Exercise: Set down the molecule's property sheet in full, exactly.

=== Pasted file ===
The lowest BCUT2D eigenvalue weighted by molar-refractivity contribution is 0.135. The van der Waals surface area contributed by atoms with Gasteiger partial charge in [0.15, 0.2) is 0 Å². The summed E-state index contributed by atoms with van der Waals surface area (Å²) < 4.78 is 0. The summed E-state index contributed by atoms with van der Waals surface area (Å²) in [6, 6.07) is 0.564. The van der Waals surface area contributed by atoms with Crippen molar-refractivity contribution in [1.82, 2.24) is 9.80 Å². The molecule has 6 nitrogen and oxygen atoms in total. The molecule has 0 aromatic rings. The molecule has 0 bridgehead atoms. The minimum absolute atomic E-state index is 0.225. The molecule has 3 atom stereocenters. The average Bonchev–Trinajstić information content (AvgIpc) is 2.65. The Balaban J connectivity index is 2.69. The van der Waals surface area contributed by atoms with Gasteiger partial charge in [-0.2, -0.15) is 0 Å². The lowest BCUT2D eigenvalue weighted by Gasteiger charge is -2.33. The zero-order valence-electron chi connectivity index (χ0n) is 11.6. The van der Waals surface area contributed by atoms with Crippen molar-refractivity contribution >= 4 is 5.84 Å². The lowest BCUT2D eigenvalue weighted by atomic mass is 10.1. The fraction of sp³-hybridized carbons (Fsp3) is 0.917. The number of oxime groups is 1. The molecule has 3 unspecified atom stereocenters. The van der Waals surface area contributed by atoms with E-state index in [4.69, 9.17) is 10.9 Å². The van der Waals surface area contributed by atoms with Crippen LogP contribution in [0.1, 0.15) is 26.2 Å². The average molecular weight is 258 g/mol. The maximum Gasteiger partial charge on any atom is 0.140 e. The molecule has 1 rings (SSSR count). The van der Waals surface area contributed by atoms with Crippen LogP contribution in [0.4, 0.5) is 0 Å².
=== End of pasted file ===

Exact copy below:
The lowest BCUT2D eigenvalue weighted by molar-refractivity contribution is 0.135. The van der Waals surface area contributed by atoms with Gasteiger partial charge in [0.15, 0.2) is 0 Å². The summed E-state index contributed by atoms with van der Waals surface area (Å²) < 4.78 is 0. The summed E-state index contributed by atoms with van der Waals surface area (Å²) in [6, 6.07) is 0.564. The van der Waals surface area contributed by atoms with Crippen molar-refractivity contribution in [1.82, 2.24) is 9.80 Å². The molecule has 6 nitrogen and oxygen atoms in total. The molecule has 0 aromatic rings. The molecule has 0 bridgehead atoms. The minimum absolute atomic E-state index is 0.225. The molecule has 3 atom stereocenters. The average Bonchev–Trinajstić information content (AvgIpc) is 2.65. The Balaban J connectivity index is 2.69. The van der Waals surface area contributed by atoms with Gasteiger partial charge in [-0.2, -0.15) is 0 Å². The lowest BCUT2D eigenvalue weighted by Gasteiger charge is -2.33. The zero-order valence-electron chi connectivity index (χ0n) is 11.6. The van der Waals surface area contributed by atoms with Crippen molar-refractivity contribution >= 4 is 5.84 Å². The lowest BCUT2D eigenvalue weighted by atomic mass is 10.1. The fraction of sp³-hybridized carbons (Fsp3) is 0.917. The number of oxime groups is 1. The molecule has 3 unspecified atom stereocenters. The van der Waals surface area contributed by atoms with E-state index in [4.69, 9.17) is 10.9 Å². The van der Waals surface area contributed by atoms with Crippen LogP contribution in [0.1, 0.15) is 26.2 Å². The average molecular weight is 258 g/mol. The maximum Gasteiger partial charge on any atom is 0.140 e. The molecule has 1 rings (SSSR count). The van der Waals surface area contributed by atoms with Crippen LogP contribution in [0.4, 0.5) is 0 Å².